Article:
What they’re saying

A host of farm organizations have released statements the past few days concerning the proposal — encouraging their members to become active in the comment session, and support a rule that will strengthen their industry.

The National Cattlemen’s Beef Association chief veterinarian Elizabeth Parker commended APHIS for seeking comments and working with cattle producers.

“NCBA commends APHIS for its recent efforts to listen to concerns of America’s cattlemen in developing this traceability program,” Parker said in a statement. “NCBA encourages the agency to continue working with industry leaders on this and all animal health issues. We will carefully analyze and comment on APHIS’s proposed ADT rule. NCBA will continue to actively work with like-minded industry groups, state animal health officials and APHIS throughout the entire rulemaking process to ensure the best interests of our members.”

Doug Wolf, president of the National Pork Producers Council, said in a statement, the proposal “is a significant step in formalizing an animal traceability program” and the new rule could help open additional international trade opportunities in addition to tracing disease outbreaks.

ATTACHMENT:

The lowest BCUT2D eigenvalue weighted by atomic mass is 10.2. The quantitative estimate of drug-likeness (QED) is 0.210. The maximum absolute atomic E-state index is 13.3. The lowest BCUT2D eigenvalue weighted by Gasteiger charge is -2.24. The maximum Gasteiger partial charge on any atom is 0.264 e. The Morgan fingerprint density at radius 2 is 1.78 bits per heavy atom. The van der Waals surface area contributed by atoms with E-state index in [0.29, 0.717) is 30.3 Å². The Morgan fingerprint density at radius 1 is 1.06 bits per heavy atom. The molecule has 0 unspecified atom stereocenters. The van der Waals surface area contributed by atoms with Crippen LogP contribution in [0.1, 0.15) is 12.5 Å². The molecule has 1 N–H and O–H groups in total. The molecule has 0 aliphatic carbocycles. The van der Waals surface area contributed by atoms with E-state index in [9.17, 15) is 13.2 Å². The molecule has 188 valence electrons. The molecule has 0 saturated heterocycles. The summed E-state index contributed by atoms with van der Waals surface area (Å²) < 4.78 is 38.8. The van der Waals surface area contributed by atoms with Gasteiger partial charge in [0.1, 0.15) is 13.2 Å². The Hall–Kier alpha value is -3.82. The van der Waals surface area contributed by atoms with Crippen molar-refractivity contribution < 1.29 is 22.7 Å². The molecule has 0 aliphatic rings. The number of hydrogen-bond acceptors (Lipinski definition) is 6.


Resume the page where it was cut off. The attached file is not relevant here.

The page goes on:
Wolf called it “an effective traceability program would allow U.S. pork to compete more effectively in the international market place with those countries that have already implemented traceability programs.”

NPPC called the proposal “a significant step in formalizing an animal traceability program” and said “the pork industry is grateful for USDA’s effort.”

Roger Johnson, president of the National Farmers Union, said in a released statement, the rule “is a step in the right direction for animal disease traceability. We recognize that this will not prevent disease, but it does create a systematic approach to allow for swift response when there are issues. “The ability to trace, track and quarantine livestock during a disease outbreak will help minimize the economic impact it will have on the agriculture industry and rural America.”

Opposing voices

Some of the strongest opposition comes from Ranchers-Cattlemen Action Legal Fund, United Stockgrowers of America (R-CALF USA), which has raised concerns over being able to continue branding animals, and the inclusion of cattle less than 18 months of age.